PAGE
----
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By Tricia Caliguire
Some say you can't go back, but last week, I did go back -- to Austin, Texas, where I went to law school. Things changed -- the east side has been gentrified, the traffic is horrendous, and Molly Ivins is gone – and are much the same – including that having the legislature in session makes for some interesting headlines.
The news in 2015 is the proposed repeal of the renewable portfolio standard (RPS). Back in 1999, when they deregulated the electric market, Texas adopted an aggressive RPS of 10,000 MW by 2025 (including 500 MW of non-wind resources). The programs adopted by the Public Utility Commission of Texas (PUCT) to support renewable energy development, including renewable energy certificate (REC) trading and competitive transmission, were incredibly successful; Texas passed the 2025 target in 2009. So, State Senator Troy Fraser, one of the sponsors of the original RPS legislation, introduced a bill to end it, as it is no longer needed. This is not just a repeal, explained a former UT Law classmate who practices energy law, but "a wipe it from the books as if it never appeared."
This is different, at least from the way we do things in New Jersey. In 2011 a rapid increase in new solar projects meant more solar RECs (SRECs) were produced than needed to satisfy the RPS. As a result, the price of SRECs came down dramatically, from a high of over $600 to under $100. But the New Jersey legislature didn’t declare victory and take down the goalposts; instead, New Jersey raised the RPS. Rather than risk losing a successful homegrown industry, the government took action to stabilize the market for SRECs and the result is continued growth at a more moderate pace and SREC prices sufficient for projects to secure financing.
One thing that is the same everywhere is developers’ need for regulatory certainty. If long term contracts for the power and/or the financing of Texas projects depend on a robust market for RECs and Senator Fraser’s bill passes, future development may go the same way as the RPS which created the demand.
Why not? With the Clean Power Plan looming, it would seem that increasing the supply of homegrown renewable power would be one of the most cost-effective ways for a state like Texas, home to a tremendous on-shore wind resource and more sunny days than we find in New Jersey, to reduce its emissions of CO2 by the required 44% (in the draft rule). Consider that the state requirements were based, in part, on the ability of the state to reduce CO2 emissions and the requirement assumed compliance with their RPS.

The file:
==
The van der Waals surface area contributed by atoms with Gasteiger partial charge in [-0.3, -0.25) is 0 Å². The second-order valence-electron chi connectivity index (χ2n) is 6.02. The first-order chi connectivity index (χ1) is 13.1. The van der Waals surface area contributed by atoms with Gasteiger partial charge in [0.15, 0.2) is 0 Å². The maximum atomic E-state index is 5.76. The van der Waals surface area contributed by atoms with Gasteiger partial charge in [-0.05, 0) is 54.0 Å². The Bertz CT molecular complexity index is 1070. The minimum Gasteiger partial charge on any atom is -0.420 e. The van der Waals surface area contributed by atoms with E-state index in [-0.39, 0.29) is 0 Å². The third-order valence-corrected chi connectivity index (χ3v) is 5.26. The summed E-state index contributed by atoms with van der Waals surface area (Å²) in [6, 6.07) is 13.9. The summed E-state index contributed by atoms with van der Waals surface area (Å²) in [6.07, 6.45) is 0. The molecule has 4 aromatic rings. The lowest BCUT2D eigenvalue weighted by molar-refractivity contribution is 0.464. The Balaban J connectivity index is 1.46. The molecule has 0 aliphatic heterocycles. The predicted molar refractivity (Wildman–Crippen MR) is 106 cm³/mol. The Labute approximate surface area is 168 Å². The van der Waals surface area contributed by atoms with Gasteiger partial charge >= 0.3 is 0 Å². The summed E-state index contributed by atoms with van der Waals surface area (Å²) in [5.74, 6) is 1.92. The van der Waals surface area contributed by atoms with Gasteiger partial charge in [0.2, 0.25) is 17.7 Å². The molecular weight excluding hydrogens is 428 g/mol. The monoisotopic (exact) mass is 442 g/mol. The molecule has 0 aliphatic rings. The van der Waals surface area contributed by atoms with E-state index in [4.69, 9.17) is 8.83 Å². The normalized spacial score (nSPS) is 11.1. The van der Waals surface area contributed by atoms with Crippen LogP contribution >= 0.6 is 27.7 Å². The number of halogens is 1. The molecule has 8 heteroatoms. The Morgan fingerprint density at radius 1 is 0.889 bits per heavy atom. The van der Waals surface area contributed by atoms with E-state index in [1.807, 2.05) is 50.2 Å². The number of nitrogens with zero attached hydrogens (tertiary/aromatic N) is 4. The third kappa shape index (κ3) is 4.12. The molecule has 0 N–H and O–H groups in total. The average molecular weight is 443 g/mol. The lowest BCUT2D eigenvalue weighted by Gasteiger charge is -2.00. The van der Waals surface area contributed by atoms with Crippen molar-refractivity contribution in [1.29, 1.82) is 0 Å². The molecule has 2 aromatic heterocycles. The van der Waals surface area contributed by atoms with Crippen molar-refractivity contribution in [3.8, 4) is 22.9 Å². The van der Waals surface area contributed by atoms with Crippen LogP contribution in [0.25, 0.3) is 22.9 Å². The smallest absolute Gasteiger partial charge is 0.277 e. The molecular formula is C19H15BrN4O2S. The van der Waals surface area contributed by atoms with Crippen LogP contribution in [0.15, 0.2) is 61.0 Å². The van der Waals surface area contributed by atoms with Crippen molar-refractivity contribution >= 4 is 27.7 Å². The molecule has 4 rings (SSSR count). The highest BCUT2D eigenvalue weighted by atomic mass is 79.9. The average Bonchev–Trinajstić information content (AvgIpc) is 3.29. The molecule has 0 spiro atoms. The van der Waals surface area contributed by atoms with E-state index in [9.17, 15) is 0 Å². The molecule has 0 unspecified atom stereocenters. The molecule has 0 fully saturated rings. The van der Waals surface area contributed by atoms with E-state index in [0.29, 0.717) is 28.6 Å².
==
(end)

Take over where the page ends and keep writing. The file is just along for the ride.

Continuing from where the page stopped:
To calculate renewable energy growth expectations for each state under Building Block Three of the Clean Power Plan, EPA assigned states to a region (Texas is in the South Central) and averaged the RPSs of all the states in each region. That average RPS became the regional renewable generation target. The EPA then determined the rate the region would need to grow its renewable capacity in order to meet that target (20% for South Central), and then applied that growth rate uniformly to each state within the region. Where this becomes an issue of fairness is that the states within each region have different baseline renewable generation resources. States like Texas, with a high baseline, will need to increase their renewable generation capacity more in absolute numbers than states which start with less. While you can’t legislate away existing resources, if the bill passes and the RPS is wiped off the books before the Clean Power Plan is final, Texas may have padded the argument that the regional target should be recalculated and reduced. Hook’em.
J. Wylie Donald, a partner at McCarter & English, LLP, counsels and litigates for clients on insurance coverage, environmental and products liability matters. Mr. Donald co-chairs the firm's Climate Change and Renewable Energy Practice. He draws on his substantial environmental experience, his prior non-legal technical work, and his deep involvement in risk management to assist clients in understanding and controlling the coming regulatory and non-regulatory impacts of climate change. He has tried cases and argued appeals in the state courts in New Jersey and Maryland, conducted private arbitrations and mediations, and argued motions in federal courts across the nation.
Read more at Climate Lawyers Blog by McCarter & English, LLP.
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